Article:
Coke finally scores another winner

Coke Zero, apparently, is your father's diet drink. Women may be the core customers for no-cal drinks, but Coke Zero also is bringing in men — from college boys to soccer dads — with black packaging, a different sweetener and irreverent marketing that appeals to men.

Zero is Coca-Cola's ko first new product hit after a long list of attempts — from lime to vanilla flavors — that started strong and fizzled fast.

Zero, out two years, is still growing. Sales volume is up 34% in North America year-to-date vs. the same period in 2006.

Third-quarter results out this month show Zero with a nearly 1.3% share in carbonated beverages in North America — enough in the $90 billion beverage business to make a bottler bubble over. The company credits double-digit growth by Zero with driving a 4% worldwide volume jump in carbonated beverages — and Zero is sold so far in only 50 of the 200 countries where Coke does business.

Men are about 45% of Diet Coke drinkers but about 55% of Coke Zero buyers. It has a stronger, more Coke Classic-like flavor and seems to be holding onto male customers who've become more calorie-conscious with age but still want more flavor than most diet colas.

"This product tastes like Coke," says Caren Pasquale Seckler, Coke's group director of diet cola brands in North America. "There's a broad group of young adult males who are looking for full flavor … and, oh, by the way, it has zero calories."

Seckler won't say exactly how the taste/calorie combination is achieved but notes the sweetener is a mix of aspartame and acesulfame potassium (known as Ace-K), which gives Zero a more sugarlike taste than aspartame alone.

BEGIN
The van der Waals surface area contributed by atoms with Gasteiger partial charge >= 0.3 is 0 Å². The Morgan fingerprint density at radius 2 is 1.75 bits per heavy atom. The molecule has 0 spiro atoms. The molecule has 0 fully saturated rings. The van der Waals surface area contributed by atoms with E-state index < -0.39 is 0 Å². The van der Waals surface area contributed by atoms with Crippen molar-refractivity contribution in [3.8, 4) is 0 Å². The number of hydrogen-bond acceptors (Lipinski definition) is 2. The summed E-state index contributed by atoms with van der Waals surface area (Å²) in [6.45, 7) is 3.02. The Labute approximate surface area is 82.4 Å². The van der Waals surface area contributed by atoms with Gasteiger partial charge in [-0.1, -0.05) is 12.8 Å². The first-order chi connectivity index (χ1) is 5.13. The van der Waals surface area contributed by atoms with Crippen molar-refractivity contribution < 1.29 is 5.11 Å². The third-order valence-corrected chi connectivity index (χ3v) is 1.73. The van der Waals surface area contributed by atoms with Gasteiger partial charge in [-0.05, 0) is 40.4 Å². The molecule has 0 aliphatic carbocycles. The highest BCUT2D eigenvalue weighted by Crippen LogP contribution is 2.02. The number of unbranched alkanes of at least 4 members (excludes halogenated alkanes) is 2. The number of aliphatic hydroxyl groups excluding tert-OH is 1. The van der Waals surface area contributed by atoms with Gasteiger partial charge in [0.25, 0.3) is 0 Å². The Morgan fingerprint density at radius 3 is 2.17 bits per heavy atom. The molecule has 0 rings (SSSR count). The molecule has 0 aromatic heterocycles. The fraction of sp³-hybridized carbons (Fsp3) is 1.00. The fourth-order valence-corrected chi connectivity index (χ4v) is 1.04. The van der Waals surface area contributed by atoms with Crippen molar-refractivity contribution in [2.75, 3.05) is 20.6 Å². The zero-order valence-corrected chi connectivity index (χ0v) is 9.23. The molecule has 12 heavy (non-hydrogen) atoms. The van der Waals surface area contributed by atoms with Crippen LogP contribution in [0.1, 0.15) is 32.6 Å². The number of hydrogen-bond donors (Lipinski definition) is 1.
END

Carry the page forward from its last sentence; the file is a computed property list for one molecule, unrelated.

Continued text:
"It's got a fairly sophisticated flavor system and complex ingredients to help replicate the taste of regular Coca-Cola," says beverage expert John Sicher, editor of industry tracker Beverage Digest. "There are many people who like the taste of Coke Classic but who did not transition to Diet Coke when they got older. Coke Zero is keeping them in the Coca-Cola franchise."

In the past year, since Seckler took over Zero's marketing, ads have been all about Classic-like taste. "Everything we're doing now is about communicating that message," she says.

Even a North American packaging change was based on flavor: A year ago, black cans and labels replaced white because of sales success for Zero with black packaging in Australia and the United Kingdom. "We learned from other countries that the dark color connoted a stronger, bolder flavor," she says.

The message wasn't always so focused. When Coke Zero launched, ads cast it as a "contemporary" offshoot of Classic with a message to "chill."

The first ad, by Miami agency Crispin Porter + Bogusky, updated Coke's famous 1971 "Hilltop" ad in which hundreds of diverse people hold hands on a mountain and sing about buying the world a Coke. The Coke Zero version, "Chilltop," was set on a Philadelphia roof where a white rapper led others in song. Nobody got it.

"When we first launched the brand, we probably didn't talk about the taste as much as we should have," Seckler says.

Today's TV ads also were created by Crispin, a hot Miami ad shop that helped revive Burger King for young male burger eaters with its weird King. Its new Coke Zero ads — shot to look like homemade videos — first were shown on the Zero website. Their popularity there led to a decision also to air them as TV ads.

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